July 17, 2020
- Posted by: Scott Setterlund
- Category: associations, Business plans, communities, Community, Development, Finance & accounting, HOA, homeowner association
Perhaps the greatest achievement for any association is creating and sustaining a sense of community among residents and leaders. This goal is best achieved when homeowners, non-owner residents and association leaders recognize and embrace their rights and responsibilities. It was with this goal in mind that CAI developed Rights and Responsibilities for Better Communities. These principles can serve as an important guidepost for board and committee members, community managers, homeowners and non-owner residents.
Principles for Homeowners and Community Leaders
Homeowners have the right to:
1. A responsive and competent community association.
2. Honest, fair and respectful treatment by community leaders and managers.
3. Participate in governing the community association by attending meetings, serving on committees and standing for election.
4. Access appropriate association books and records.
5. Prudent expenditure of fees and other assessments.
6. Live in a community where the property is maintained according to established standards.
7. Fair treatment regarding ﬁnancial and other association obligations, including the opportunity to discuss payment plans and options with the association before foreclosure is initiated.
8. Receive all documents that address rules and regulations governing the community association—if not prior to purchase and settlement by a real estate agent or attorney, then upon joining the community.
9. Appeal to appropriate community leaders those decisions affecting non-routine ﬁnancial responsibilities or property rights.
Homeowners have the responsibility to:
1. Read and comply with the governing documents of the community.
2. Maintain their property according to established standards.
3. Treat association leaders honestly and with respect.
4. Vote in community elections and on other issues.
5. Pay association assessments and charges on time.
6. Contact association leaders or managers, if necessary, to discuss ﬁnancial obligations and alternative payment arrangements.
7. Request reconsideration of material decisions that personally affect them.
8. Provide current contact information to association leaders or managers to help ensure they receive information from the community.
9. Ensure that those who reside on their property (e.g., tenants, relatives and friends) adhere to all rules and regulations.
EVERY COMMUNITY has its own history; personality, attributes and challenges, but all associations share common characteristics and core principles. Good associations preserve the character of their communities, protect property values and meet the established expectations of homeowners. Great associations also cultivate a true sense of community, promote active homeowner involvement and create a culture of informed consensus. The ideas and guidance conveyed here speak to these core values and can, with commitment, inspire effective, enlightened leadership and responsible, engaged citizenship.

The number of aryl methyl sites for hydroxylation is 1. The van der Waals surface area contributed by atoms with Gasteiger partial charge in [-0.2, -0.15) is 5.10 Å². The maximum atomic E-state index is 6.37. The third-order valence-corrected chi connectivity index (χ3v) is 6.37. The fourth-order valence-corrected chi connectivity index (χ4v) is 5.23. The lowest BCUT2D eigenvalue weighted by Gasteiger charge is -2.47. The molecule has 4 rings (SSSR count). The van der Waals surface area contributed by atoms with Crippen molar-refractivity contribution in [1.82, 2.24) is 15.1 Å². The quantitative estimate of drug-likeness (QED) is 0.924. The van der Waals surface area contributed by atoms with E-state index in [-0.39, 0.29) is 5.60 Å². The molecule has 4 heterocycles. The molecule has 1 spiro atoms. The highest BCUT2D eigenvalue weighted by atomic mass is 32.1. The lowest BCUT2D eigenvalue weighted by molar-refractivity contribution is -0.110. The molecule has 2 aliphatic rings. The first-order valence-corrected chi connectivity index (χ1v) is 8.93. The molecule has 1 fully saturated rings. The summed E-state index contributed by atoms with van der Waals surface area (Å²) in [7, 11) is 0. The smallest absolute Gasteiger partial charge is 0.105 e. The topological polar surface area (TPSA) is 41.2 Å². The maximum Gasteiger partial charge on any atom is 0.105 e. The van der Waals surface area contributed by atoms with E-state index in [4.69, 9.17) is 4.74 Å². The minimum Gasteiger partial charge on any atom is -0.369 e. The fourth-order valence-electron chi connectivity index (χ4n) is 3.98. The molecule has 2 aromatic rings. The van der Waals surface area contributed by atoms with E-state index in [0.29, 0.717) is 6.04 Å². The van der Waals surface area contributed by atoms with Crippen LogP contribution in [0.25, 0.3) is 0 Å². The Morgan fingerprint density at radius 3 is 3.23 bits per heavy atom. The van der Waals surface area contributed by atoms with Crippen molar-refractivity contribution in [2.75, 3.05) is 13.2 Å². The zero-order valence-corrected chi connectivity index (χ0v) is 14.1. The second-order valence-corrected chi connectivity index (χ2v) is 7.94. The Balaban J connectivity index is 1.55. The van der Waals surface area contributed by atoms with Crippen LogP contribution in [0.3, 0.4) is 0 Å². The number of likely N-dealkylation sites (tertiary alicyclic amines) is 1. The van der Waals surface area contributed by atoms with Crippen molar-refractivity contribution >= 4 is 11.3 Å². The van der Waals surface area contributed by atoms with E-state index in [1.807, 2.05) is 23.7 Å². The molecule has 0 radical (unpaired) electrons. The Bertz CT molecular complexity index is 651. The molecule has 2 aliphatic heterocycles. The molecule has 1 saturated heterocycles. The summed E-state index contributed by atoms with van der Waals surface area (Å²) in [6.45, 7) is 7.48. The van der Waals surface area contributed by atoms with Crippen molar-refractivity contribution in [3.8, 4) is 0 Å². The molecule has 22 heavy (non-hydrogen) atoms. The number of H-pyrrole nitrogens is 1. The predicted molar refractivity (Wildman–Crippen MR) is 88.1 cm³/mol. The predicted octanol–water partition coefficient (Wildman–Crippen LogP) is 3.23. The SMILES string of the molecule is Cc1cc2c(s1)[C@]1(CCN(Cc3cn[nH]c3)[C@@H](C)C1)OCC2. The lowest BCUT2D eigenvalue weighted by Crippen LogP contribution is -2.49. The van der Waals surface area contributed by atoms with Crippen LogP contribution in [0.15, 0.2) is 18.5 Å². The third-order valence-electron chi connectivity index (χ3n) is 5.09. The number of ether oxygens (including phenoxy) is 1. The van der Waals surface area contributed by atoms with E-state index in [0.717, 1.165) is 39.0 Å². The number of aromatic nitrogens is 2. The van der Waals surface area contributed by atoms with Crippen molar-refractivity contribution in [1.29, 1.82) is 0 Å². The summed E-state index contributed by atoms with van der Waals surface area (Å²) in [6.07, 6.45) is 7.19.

Community leaders have the right to:
1. Expect owners and non-owner residents to meet their ﬁnancial obligations to the community.
2. Expect residents to know and comply with the rules and regulations of the community and to stay informed by reading materials provided by the association.
3. Respectful and honest treatment from residents.
4. Conduct meetings in a positive and constructive atmosphere.
5. Receive support and constructive input from owners and non-owner residents.
6. Personal privacy at home and during leisure time in the community.
7. Take advantage of educational opportunities (e.g., publications, training workshops) that are directly related to their responsibilities and as approved by the association.
Community leaders have the responsibility to:
1. Fulﬁll their ﬁduciary duties to the community and exercise discretion in a manner they reasonably believe to be in the best interests of the community.
2. Exercise sound business judgment and follow established management practices.
3. Balance the needs and obligations of the community as a whole with those of individual homeowners and residents.
4. Understand the association’s governing documents, become educated with respect to applicable state and local laws and manage the community association accordingly.
5. Establish committees or use other methods to obtain input from owners and non-owner residents.
6. Conduct open, fair and well-publicized elections.
7. Welcome and educate new members of the community—owners and non-owner residents alike.
8. Encourage input from residents on issues affecting them personally and the community as a whole.
9. Encourage events that foster neighborliness and a sense of community.
10. Conduct business in a transparent manner when feasible and appropriate.
11. Allow homeowners’ access to appropriate community records when requested.
12. Collect all monies due from owners and non-owner residents.
13. Devise appropriate and reasonable arrangements, when needed and as feasible, to facilitate the ability of individual homeowners to meet their ﬁnancial obligations to the community.
14. Provide a process that residents can use to appeal decisions affecting their non-routine ﬁnancial responsibilities or property rights—where permitted by law and the association’s governing documents.
15. Initiate foreclosure proceedings only as a measure of last resort.
16. Make covenants, conditions and restrictions as understandable as possible, adding clarifying “lay” language or supplementary materials when drafting or revising the documents.
17. Provide complete and timely disclosure of personal and ﬁnancial conﬂicts of interest related to the actions of community leaders, e.g., officers, the board and committees. (Community associations may want to develop a code of ethics.)